Founding Ceremony (3rd version), Dong Xiwen, 1968

This painting is full of stories; it has been be repainted and revised three times. You can see that at the back of the painting, among the people standing on the left, one person disappeared [in the second version.] His name is Gao Gang. In the next painting, Liu Shaoqi who was once the Chairman of the CCP disappeared and the person standing behind him took his place in the painting. And then [in 1972] it was revised again. Because the original painting had been repainted so many times, they could no longer repaint on the original painting, so they had another artist, Jin Shangyi make a copy of this painting and remove Lin Bogu. A lot of the discussion about this painting has revolved around the history of repainting and revising, and now if you go to the Museum of Chinese Revolution the two paintings that hang there are not by Dong Xiwen. The original painting was so damaged that it can no longer be exhibited to the public.

Liu Ding, A Message, 2013, oil on canvas, 160 × 180cm (flower) & 160 × 210cm (figure).

I did an experiment last year. I hired a very skillful painter and he painted these two paintings. The title of this work is A Message. I had been thinking about the revising of the Dong Xiwen painting and realized that after so many revisions the painting contains another kind of logic that goes beyond the surface. When we think about the art style in terms of realism we are often thinking about the Soviet-inspired style, but actually the socialist realism in China has a lot to do with Mao Zedong’s imagination, about the sinicization of Marxism in the 1940s. So I used two methods to do this painting, one was ‘romanticism’, and I was thinking about how to use this flower to replace Gao Gang, the man who disappeared in the first repainting. In the second painting I used the Soviet socialist realist style of Maksimov.

JD: Maksimov was one of the teachers, from Russia, who came to China and taught an elite class on how to paint in the Soviet socialist realist style.

LD: I combined the two paintings to become one work. I have an extremely long description next to the painting telling you what kind of techniques I used, what kind of knowledge system I’m referring to, and all the materials, all the meanings, all the references. What I find interesting when we revisit history is how we review this complexity and how much we can encounter the differences [of the past].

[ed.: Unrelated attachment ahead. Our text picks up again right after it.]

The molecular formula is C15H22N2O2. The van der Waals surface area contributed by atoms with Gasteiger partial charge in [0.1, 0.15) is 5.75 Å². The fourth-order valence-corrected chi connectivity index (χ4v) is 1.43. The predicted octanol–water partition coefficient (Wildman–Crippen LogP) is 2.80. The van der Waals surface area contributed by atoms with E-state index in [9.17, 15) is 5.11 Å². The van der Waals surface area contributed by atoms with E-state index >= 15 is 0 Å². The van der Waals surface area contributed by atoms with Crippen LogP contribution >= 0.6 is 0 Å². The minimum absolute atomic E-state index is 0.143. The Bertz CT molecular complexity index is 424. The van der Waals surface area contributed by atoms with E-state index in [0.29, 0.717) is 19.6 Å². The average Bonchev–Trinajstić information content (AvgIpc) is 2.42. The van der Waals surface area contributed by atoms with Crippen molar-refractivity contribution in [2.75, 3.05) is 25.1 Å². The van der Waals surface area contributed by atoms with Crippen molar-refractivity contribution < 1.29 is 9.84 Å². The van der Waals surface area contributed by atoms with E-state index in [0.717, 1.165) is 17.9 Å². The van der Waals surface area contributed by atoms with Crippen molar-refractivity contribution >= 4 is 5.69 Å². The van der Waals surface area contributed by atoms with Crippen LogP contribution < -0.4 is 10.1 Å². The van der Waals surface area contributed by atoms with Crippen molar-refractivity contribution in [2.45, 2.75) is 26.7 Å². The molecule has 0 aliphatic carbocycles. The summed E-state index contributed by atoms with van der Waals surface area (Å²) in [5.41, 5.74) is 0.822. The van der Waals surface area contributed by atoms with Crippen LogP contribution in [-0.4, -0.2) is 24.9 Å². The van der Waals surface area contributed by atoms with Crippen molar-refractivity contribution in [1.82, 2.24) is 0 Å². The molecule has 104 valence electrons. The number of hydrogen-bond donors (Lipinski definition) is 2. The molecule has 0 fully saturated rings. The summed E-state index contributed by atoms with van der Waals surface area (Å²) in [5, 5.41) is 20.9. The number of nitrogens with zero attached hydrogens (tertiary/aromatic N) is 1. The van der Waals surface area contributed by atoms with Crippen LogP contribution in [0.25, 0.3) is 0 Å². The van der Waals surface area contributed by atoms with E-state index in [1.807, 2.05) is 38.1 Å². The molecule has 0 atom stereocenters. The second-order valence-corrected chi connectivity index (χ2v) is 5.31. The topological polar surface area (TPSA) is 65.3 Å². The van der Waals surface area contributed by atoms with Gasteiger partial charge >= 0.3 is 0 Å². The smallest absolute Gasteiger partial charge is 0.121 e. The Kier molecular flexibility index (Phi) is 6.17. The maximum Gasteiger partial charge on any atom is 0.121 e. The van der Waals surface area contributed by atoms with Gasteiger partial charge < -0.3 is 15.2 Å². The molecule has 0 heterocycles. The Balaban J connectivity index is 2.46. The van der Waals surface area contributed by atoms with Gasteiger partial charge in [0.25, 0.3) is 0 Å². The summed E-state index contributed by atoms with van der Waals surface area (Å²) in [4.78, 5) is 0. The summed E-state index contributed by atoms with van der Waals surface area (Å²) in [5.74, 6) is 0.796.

Liu Ding, Class A, 2014, oil on canvas, 200 × 150cm.

This is another experiment. Again, I hired very good painters with different skill sets to help me finish this painting. These paintings are called ‘Class A’ and ‘Class B’ but because of limited time we can’t really talk about this work.

Liu Ding, Class B, 2014, oil on canvas, 200 × 150cm.

Now let’s go to another research project. This one we started about a year ago. The current status of the project is an exhibition and a publication which will come out very soon. The title of the project is ‘From the Issue of Art to the Issue of Position, Echoes of Socialist-Realism.’

Exhibition floor plan and checklist of ‘From the Issue of Art to the Issue of Position, Echoes of Socialist-Realism’ (01/19/2014 – 4/12/2014), OCT Contemporary Art Terminal, Shenzhen

That’s the floor plan for the exhibition. We included 23 projects in the exhibition. I’ll give you two examples. The first one is also about Dong Xiwen. In this part we look at Dong Xiwen’s experience after he painted the famous founding ceremony. Although he had a role at the Central Academy of Art in Beijing, he didn’t get promoted to a more important position because at the time the Soviet-style socialist realism was very strong. Nevertheless he was supported by the Cultural Administration and went on [a trip to retrace] the Long March, together with a group of other intellectual and cultural workers in China. The purpose of this trip was to re-experience life because all these artists had come from a bourgeois educational background.